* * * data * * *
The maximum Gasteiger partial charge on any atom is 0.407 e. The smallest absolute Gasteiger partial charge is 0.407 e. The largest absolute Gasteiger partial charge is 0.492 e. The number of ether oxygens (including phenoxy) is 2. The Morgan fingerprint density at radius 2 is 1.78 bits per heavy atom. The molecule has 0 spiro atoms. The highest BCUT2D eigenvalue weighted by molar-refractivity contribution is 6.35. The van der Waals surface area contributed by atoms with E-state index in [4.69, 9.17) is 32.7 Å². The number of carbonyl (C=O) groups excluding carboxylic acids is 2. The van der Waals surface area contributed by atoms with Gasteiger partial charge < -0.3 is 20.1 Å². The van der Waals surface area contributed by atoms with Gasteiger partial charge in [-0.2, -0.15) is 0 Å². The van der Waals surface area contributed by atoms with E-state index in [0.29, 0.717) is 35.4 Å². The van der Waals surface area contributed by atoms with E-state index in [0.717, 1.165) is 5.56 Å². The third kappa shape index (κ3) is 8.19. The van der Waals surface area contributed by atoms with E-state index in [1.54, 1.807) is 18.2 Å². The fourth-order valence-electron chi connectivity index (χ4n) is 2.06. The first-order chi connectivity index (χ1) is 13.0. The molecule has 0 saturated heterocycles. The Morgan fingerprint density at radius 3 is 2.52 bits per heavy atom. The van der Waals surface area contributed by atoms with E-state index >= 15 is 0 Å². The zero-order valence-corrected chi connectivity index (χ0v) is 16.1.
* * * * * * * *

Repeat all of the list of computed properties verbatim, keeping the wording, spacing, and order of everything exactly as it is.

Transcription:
The maximum Gasteiger partial charge on any atom is 0.407 e. The smallest absolute Gasteiger partial charge is 0.407 e. The largest absolute Gasteiger partial charge is 0.492 e. The number of ether oxygens (including phenoxy) is 2. The Morgan fingerprint density at radius 2 is 1.78 bits per heavy atom. The molecule has 0 spiro atoms. The highest BCUT2D eigenvalue weighted by molar-refractivity contribution is 6.35. The van der Waals surface area contributed by atoms with E-state index in [4.69, 9.17) is 32.7 Å². The number of carbonyl (C=O) groups excluding carboxylic acids is 2. The van der Waals surface area contributed by atoms with Gasteiger partial charge < -0.3 is 20.1 Å². The van der Waals surface area contributed by atoms with Gasteiger partial charge in [-0.2, -0.15) is 0 Å². The van der Waals surface area contributed by atoms with E-state index in [0.29, 0.717) is 35.4 Å². The van der Waals surface area contributed by atoms with E-state index in [0.717, 1.165) is 5.56 Å². The third kappa shape index (κ3) is 8.19. The van der Waals surface area contributed by atoms with E-state index in [1.54, 1.807) is 18.2 Å². The fourth-order valence-electron chi connectivity index (χ4n) is 2.06. The first-order chi connectivity index (χ1) is 13.0. The molecule has 0 saturated heterocycles. The Morgan fingerprint density at radius 3 is 2.52 bits per heavy atom. The van der Waals surface area contributed by atoms with E-state index >= 15 is 0 Å². The zero-order valence-corrected chi connectivity index (χ0v) is 16.1.